Skip to main content

Secretary of Education voices support for standardized testing

MONDAY, JANUARY 12, 2015 10:34 AM

With the development and implementation of Common Core State Standards testing came an increased focus on the topic. In fact, some have voiced concerns that students have too many assessments on their plates while others wonder whether schools need these exams at all. In the turbulence of opinions stands Secretary of Education Arne Duncan, who recently gave a speech explaining why he supports the practice. His statement, which he gave Monday, Jan. 12, noted that annual evaluation of students' reading and math skills is necessary for tracking their college and career readiness. 

Good intentions
The No Child Left Behind bill, which was signed into law in 2002, mandates that all students in grades three through eight must take math and reading assessments annually. They also have to take one test in high school. However, some states have received pardons. Additionally, many feared teachers would focus too much on test content during class, leaving less time to cover curriculum.

Despite some of the unexpected results of the bill, some legislators and educators believe the intentions behind it are positive. By completing the exams each year, students will have a better understanding of how close they are to meeting graduation readiness. Is their knowledge strong enough to help them succeed in college and careers? What areas should they focus on this year? Having test scores helps them answer those questions. At least, that's what Duncan argued.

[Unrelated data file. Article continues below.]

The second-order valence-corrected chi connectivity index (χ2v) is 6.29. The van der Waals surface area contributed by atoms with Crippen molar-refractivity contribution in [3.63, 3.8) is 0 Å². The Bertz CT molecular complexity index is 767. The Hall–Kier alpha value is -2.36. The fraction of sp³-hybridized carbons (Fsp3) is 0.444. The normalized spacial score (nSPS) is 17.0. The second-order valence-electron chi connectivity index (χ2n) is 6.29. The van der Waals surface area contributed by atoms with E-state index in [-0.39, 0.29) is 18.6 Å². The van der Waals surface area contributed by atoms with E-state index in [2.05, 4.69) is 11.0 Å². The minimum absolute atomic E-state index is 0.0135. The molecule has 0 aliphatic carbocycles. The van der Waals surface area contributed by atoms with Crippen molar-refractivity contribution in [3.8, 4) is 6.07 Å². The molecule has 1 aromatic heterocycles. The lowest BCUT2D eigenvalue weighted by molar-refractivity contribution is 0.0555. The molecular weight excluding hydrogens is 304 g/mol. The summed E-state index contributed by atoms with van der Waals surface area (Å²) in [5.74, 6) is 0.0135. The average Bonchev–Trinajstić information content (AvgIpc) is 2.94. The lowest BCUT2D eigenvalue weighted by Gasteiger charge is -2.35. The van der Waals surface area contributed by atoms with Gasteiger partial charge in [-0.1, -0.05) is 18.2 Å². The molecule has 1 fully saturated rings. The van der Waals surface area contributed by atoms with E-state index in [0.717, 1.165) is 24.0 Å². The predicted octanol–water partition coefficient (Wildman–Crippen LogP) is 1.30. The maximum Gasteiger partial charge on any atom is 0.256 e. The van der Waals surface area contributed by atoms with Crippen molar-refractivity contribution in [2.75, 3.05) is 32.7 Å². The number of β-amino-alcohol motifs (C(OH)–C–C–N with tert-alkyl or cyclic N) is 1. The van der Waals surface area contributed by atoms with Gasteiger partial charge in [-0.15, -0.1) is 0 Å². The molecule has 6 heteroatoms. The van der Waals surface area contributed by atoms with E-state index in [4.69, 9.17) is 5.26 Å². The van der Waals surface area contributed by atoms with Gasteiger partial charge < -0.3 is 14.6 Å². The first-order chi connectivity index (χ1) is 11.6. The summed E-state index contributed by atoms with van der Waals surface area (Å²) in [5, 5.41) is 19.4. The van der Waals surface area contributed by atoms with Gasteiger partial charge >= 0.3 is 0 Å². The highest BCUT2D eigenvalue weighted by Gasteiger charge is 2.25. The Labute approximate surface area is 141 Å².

"I believe parents, teachers, and students have both the right and the need to know how much progress all students are making each year towards college- and career-readiness," Duncan said in a statement. "That means all students need to take annual, statewide assessments that are aligned with their teacher's classroom instruction in reading and math in grades 3-8, and once in high school."

Upcoming exams
In spring of 2015, students who are between grades three and eight, and some high schoolers, will take assessments aligned with the Common Core. This is the first time they'll take an updated version of the exam - students completed assessments in the past, but those were still in a pilot or trial period. Ideally, as students and teachers become more familiar with the Common Core, students will perform better on the test. 

Generally, standardized assessment scores factor into school funding and teacher evaluation. However, states can apply to postpone stakes on this year's Common Core testing. Many teachers feel they need more time to implement and understand the Standards before taking ownership of how well their students learn them.